Last time in this series, we looked at what might have happened if the German state had been split according to the Morgenthau-Churchill series of plans post-World War II. Today we're going to look at President Franklin Roosevelt's plan for splitting up Germany and what might have happened had it won the day.
With Prussia in the hands of the Eastern Bloc, Roosevelt's plan split the western portion of Germany into four sovereign nations, each with its own ancient national identity. Germany as a nation, of course, was only as old as the previous century. Before that, the German-speaking lands were a hodgepodge of nations, principalities, city-states, and even ecclesiastical sees. Roosevelt's plan struck at the heart of the "dangerous idea" of Germany, in an unconscious attempt to bring it back to the era of the Holy Roman Empire and the period between Augsburg and Westphalia.
Indeed, in this timeline, two factors contributed to the rebirth of a profoundly fragmented Germany. Four of those six states created at Yalta (Soviet-controlled Prussia and neutral Austria excepted) began to devolve power due to denazification efforts, stripping most of the four new Western German nations of their experienced politicians and business leaders. Political power slipped down the ladder a few rungs, from the newly-created nations' parliaments to their individual states. Constitutions failed, and individual cities and regions began declaring independence based on borders going back 400 years. By the early 1950s, Hanover, Hesse, Saxony and Bavaria now existed only as loose confederations of dozens of smaller cities and states. By 1955, the designations set up by Roosevelt at Yalta had disappeared altogether, leaving Europe a continent of over 100 different nation-states.
The other contributing factor was, of course, the Cold War. In a curious echo of the Reformation-era policy of cuius regio, eius religio, the individual city-states making up Western Germany now each had parliaments and councils, and free elections (guaranteed by the Roosevelt Plan, even with the devolution of power) which would determine which of the 20th century's great "religions" they would follow: capitalism or Communism. There were now dozens of new nation-states' ballot boxes to stuff. The CIA was busy, as was the Soviet Union, in influencing these tiny nations to go their way.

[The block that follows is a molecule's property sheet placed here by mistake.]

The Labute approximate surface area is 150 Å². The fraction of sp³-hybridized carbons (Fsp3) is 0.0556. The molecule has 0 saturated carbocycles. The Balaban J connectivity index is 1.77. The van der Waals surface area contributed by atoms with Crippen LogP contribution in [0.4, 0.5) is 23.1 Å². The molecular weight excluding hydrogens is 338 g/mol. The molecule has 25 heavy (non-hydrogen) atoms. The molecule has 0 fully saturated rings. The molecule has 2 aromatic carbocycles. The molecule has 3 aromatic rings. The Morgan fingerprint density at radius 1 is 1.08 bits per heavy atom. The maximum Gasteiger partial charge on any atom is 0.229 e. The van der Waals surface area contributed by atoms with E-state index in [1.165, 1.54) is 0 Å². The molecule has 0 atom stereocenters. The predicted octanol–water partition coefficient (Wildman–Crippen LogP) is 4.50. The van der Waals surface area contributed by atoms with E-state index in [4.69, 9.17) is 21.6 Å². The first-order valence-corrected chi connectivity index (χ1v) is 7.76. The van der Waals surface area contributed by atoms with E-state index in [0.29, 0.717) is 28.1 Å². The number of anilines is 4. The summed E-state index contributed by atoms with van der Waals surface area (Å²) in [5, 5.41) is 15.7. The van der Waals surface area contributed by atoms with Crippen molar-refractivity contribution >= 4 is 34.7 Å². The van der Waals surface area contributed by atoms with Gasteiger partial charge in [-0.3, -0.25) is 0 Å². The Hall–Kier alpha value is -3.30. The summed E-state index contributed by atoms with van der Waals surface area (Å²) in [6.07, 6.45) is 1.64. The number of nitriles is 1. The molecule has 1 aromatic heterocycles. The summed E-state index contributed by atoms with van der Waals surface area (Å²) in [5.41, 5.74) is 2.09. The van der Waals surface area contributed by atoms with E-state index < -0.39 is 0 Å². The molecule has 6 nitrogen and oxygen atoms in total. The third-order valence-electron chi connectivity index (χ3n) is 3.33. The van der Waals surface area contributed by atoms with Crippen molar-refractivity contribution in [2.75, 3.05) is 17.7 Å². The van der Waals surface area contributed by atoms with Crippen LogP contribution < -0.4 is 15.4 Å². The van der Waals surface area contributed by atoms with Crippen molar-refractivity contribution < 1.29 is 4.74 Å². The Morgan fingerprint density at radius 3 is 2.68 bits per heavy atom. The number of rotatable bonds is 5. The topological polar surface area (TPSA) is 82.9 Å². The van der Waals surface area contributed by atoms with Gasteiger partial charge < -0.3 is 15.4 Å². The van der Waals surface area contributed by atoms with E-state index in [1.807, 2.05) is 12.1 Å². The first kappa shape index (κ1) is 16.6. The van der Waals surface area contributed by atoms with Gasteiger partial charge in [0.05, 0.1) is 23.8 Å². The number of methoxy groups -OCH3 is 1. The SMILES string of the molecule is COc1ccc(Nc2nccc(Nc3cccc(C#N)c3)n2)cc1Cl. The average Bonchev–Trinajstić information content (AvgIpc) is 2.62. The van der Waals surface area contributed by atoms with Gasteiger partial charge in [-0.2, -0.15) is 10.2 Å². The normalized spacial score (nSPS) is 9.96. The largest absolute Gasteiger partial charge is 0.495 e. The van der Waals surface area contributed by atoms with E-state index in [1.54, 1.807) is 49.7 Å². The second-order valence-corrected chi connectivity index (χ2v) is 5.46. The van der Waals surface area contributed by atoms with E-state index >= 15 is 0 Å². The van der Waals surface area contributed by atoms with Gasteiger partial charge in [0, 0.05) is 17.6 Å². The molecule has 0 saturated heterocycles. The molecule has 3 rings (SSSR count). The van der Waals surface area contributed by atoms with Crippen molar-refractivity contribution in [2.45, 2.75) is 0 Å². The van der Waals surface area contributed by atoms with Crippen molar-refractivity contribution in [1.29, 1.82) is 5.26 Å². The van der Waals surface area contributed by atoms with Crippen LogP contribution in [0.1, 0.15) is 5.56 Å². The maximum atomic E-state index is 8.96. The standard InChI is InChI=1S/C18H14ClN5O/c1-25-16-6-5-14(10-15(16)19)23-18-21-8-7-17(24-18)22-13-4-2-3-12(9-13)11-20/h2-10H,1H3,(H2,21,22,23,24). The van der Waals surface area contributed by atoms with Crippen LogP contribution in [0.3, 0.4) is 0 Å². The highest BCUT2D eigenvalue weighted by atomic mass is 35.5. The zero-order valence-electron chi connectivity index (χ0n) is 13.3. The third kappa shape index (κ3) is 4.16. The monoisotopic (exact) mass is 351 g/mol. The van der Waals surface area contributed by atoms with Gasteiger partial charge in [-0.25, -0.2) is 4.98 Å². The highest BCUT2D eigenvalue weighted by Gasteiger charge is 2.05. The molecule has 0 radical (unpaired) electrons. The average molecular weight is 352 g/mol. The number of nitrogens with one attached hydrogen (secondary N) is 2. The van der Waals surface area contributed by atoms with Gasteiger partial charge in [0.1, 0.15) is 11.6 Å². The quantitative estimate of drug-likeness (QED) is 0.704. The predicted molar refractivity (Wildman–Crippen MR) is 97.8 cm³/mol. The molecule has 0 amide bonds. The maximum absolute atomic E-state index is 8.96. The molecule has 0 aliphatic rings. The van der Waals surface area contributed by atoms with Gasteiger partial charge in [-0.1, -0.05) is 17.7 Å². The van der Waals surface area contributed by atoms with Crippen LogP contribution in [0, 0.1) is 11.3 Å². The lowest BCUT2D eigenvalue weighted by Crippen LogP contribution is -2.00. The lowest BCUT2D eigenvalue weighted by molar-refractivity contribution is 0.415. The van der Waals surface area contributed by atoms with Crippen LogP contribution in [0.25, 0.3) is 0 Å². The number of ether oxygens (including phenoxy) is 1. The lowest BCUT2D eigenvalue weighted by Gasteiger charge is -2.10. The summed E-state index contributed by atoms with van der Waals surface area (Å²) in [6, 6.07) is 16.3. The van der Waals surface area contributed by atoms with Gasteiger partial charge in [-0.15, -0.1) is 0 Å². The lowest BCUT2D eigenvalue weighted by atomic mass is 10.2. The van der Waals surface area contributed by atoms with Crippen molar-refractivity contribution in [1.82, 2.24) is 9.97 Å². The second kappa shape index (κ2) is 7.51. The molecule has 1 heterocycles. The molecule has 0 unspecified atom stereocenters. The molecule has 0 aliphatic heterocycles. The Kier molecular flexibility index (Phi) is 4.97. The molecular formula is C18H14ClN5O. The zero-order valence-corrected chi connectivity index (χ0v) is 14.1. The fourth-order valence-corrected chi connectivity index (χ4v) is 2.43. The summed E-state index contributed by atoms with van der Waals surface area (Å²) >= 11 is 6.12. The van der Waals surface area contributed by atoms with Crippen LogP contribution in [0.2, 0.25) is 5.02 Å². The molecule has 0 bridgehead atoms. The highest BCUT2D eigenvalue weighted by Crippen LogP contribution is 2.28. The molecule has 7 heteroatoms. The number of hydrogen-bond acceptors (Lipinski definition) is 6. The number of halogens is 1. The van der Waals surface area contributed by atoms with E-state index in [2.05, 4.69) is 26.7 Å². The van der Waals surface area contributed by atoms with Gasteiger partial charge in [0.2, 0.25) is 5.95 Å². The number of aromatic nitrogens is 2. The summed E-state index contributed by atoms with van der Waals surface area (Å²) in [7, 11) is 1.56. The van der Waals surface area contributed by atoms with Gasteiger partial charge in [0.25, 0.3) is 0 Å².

The sheer amount of manpower needed for playing the Great Game across the checkerboard of a fragmented Germany meant that the hot spots of the Cold War in this timeline were much cooler. Korea was a mere skirmish; Cuba, Indochina, Guatemala, and other Third World flashpoints either fizzled or remained in a state of espionage-enabled stasis or, at worst, terrorism. Open war seemed a waste of resources when with a few well-placed political bribes or assassinated officials, the entire balance of power in Europe could change in a heartbeat.
Domestically in the United States, nuclear paranoia still reigned, but it was blunted by the belief that the war would remain a cold one, due to the pure number of German states still in play politically in the late 1950s. The Cold War was being fought with ballots, not bullets, and that therefore blunted McCarthyism and weakened Eisenhower's re-election chances in 1956. Adlai Stevenson ran on the policy of "international devolution," believing the fragmenting of modern nation-states, especially throughout the Third World, could blunt and deflect the rising tensions between the two global powers.
By the time 1963 rolls around under President Stevenson in his second term, that indeed has happened. As the European states complete the release of their colonies to independence and the Stevenson Plan arranges for decentralized confederations of ethnic groups to take their place, it certainly defuses the Cold War ambitions of the U.S. and U.S.S.R. But instead, open warfare and ethnic cleansing having nothing to do with the Cold War break out in Africa, Asia, and the Middle East. Warlords and strongmen with no allegiance to either great power fight wars of attrition based on religion or tribal identity. What worked in Western Germany is not reproducible in other parts of the world, and Stevenson loses in a landslide in 1964 to Barry Goldwater, who promises a hard line and a "shepherding of the German states loyal to democracy behind an Iron Curtain."
Note: There's a "director's commentary" in the comments from me on where I started with this AH and where it ended up; quite far from where I'd expected!